github twitter linkedin email
Deeply Unsatisfied — But I guess it's Ok?
Dec 4, 2022
3 minutes read

I feel deeply unsatisfied! I’m starting to make peace with this innate feeling of unsatisfaction — not only to obliterate the guilt that accompanies it but also to embrace & possibly exploit it.

If I were to describe this feeling in more detail, I would say it felt like an unlimited-kilometre sprint. For as long as I remember, I’ve always had this feeling of deep dissatisfaction. As soon as I hit one goal, in the exact instance, I hit the goal, I start thinking and taking actionable steps towards achieving some more prestigious variation of the goal I just hit. While, It isn’t the worst attribute — persistently querying yourself on what next, It definitely gets exhausting and leaves you feeling deeply unsatisfied.

While mindlessly scrolling through Instagram earlier today, I came across the profile of a former classmate from high school. We had similar interests at the time. It was nice to see he was doing well and still pursuing his interest. He seemed genuinely happy — Not in the superficial “instagrammy” way but genuinely satisfied. An admittedly flawed litmus test I do internally to observe if someone gets satisfaction from what they do is to observe if they have obvious fun doing what they do when the activity is not financially-rewarding or has no direct path to financial profitability. A few minutes after scrolling through videos on his page I got to introspecting — I asked myself the question, Will I ever get to this seemingly “Zen” state of satisfaction?

I did talk about a feeling of guilt that I experience alongside the feeling of dissatisfaction. I believe while feeling unsatisfied, I feel guilty about coming across as being ungrateful for whatever feat I have achieved.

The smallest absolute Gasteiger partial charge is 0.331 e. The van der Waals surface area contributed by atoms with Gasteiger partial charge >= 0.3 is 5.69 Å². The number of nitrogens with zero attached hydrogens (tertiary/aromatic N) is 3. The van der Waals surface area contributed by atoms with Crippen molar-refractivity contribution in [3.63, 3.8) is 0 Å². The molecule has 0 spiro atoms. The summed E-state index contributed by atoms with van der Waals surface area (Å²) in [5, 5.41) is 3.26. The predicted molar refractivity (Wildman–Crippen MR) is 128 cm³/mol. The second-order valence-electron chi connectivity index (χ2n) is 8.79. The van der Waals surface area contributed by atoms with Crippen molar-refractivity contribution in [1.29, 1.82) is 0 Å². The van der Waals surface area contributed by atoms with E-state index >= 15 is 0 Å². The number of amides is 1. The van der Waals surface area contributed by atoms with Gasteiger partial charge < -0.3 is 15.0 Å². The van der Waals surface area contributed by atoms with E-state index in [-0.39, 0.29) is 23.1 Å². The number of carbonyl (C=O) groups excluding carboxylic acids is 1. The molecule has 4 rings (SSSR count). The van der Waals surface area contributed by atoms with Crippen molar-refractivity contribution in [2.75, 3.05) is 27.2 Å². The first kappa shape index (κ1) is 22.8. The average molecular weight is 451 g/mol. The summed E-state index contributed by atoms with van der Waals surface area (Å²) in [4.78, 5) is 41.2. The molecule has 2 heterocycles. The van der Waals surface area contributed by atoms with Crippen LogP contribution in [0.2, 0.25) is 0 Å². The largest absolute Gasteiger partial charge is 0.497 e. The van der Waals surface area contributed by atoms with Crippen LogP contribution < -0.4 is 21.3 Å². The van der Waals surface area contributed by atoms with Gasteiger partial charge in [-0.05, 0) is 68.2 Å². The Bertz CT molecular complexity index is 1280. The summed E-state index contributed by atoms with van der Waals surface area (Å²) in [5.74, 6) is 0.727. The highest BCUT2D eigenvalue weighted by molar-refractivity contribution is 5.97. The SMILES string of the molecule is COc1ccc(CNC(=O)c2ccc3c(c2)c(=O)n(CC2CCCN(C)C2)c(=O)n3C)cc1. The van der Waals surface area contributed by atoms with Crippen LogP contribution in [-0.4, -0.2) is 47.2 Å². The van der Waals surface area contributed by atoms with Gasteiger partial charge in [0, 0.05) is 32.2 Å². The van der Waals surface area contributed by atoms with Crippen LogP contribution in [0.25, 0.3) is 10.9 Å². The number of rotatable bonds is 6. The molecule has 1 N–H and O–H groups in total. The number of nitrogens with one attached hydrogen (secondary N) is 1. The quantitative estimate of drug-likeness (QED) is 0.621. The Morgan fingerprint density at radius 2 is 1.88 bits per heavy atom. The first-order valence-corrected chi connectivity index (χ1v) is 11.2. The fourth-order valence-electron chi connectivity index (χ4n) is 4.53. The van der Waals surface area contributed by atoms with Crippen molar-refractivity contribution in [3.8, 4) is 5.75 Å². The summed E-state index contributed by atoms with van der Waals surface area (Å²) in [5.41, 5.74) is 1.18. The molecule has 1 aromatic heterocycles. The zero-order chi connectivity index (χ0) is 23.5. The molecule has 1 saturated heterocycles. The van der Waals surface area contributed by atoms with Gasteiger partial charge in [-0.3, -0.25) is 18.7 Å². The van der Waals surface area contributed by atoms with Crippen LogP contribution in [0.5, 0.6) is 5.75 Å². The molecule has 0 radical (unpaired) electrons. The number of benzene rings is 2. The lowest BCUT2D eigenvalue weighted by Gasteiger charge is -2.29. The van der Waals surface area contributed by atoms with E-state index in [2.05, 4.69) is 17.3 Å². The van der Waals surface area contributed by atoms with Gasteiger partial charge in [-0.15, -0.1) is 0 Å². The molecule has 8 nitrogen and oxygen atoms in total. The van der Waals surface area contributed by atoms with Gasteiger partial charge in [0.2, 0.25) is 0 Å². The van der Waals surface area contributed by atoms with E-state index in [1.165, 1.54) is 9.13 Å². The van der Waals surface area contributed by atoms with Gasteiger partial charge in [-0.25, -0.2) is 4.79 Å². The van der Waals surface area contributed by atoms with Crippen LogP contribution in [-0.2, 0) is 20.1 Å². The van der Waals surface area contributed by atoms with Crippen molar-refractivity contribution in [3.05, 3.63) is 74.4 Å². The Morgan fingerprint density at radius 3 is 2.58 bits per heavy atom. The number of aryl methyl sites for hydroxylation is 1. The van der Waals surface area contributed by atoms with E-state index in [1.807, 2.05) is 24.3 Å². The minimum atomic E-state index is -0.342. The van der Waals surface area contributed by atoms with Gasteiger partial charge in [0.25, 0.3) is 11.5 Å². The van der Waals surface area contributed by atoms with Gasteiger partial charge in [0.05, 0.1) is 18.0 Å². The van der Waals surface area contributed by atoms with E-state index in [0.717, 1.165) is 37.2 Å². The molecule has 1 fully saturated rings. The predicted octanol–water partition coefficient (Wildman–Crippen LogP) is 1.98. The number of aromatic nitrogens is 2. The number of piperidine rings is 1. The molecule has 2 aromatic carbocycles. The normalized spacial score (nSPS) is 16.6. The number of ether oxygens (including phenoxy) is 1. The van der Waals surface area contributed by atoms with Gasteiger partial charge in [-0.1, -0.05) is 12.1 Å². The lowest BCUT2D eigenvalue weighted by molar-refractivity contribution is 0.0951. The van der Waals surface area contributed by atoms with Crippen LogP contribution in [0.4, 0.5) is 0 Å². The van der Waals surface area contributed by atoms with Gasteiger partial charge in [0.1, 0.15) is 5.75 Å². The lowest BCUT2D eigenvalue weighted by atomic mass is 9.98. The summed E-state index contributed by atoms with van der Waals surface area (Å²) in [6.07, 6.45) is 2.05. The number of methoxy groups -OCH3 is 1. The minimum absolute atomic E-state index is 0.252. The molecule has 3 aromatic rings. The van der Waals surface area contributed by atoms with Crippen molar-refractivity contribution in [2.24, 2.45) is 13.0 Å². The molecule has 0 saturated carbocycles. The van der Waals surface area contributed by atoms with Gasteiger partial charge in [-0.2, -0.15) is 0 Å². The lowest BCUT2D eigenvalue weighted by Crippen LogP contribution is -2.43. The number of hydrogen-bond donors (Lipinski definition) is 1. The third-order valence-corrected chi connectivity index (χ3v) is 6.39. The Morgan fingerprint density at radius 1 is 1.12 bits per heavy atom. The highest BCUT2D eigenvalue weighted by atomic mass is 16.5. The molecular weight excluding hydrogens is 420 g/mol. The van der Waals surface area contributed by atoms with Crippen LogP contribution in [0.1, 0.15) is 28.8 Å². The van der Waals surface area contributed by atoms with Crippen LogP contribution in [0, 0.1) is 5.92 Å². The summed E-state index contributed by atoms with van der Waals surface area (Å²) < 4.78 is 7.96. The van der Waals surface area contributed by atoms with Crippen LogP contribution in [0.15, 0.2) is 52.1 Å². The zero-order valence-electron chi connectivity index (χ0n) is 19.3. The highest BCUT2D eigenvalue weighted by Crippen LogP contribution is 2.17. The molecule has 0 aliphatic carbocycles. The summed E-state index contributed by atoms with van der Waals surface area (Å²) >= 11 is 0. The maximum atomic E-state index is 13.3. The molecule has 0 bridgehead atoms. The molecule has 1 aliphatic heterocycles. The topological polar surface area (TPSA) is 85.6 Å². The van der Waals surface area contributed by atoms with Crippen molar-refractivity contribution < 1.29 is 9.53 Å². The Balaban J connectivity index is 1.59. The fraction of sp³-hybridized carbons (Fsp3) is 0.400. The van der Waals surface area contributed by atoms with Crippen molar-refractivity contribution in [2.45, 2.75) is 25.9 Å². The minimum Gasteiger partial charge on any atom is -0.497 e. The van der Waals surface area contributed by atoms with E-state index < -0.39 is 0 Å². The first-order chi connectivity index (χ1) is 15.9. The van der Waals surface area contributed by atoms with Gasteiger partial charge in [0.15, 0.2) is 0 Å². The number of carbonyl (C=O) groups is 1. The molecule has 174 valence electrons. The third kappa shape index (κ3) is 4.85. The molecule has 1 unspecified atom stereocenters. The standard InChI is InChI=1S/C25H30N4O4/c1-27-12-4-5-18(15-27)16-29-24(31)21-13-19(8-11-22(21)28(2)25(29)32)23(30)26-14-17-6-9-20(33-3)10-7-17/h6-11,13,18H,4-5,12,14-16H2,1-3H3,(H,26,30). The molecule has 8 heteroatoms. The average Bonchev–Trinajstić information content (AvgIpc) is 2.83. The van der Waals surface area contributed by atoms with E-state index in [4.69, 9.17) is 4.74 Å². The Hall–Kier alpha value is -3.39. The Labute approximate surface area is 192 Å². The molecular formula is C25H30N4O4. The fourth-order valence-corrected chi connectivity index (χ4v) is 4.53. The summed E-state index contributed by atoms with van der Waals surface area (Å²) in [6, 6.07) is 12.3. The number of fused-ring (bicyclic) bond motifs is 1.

But I’m starting to realize that this feeling of dissatisfaction is not a flaw, it’s a natural part of the human condition. It’s the driving force behind our constant desire for improvement and growth. And perhaps, rather than trying to eliminate this feeling, we should learn to embrace it and use it to our advantage.

[ChatGPT ———]

In many ways, dissatisfaction can be seen as a blessing in disguise. It keeps us on our toes, constantly pushing us to do better and strive for greater things. It keeps us from becoming complacent and complacently accepting the status quo. But of course, there is a fine line between healthy dissatisfaction and unhealthy dissatisfaction. When we let dissatisfaction consume us, it can lead to a never-ending cycle of frustration and disappointment. We may start to see everything in our lives as inadequate, no matter how much we achieve or how hard we try. This can lead to feelings of inadequacy, self-doubt, and even depression. So how do we strike a balance between the positive and negative aspects of dissatisfaction? I believe the key is to approach dissatisfaction with a sense of curiosity and self-awareness. Rather than letting it overwhelm us, we can use it as a tool to examine our goals and values and to make sure that they align with our true desires and passions. By doing this, we can use dissatisfaction as a guide, pointing us in the direction of our true calling and helping us to find fulfilment and satisfaction in our lives. And while we may never fully eradicate the feeling of dissatisfaction, we can learn to live with it and even use it to our advantage.

[This post has been lying in my drafts, uncompleted for a couple of weeks, Thanks to our friendly neighbourhood LLM, ChatGPT who wrote the last four paragraphs, I can now publish this. I intend to publish another post, with an actual human ending, in the meantime, enjoy]

Back to posts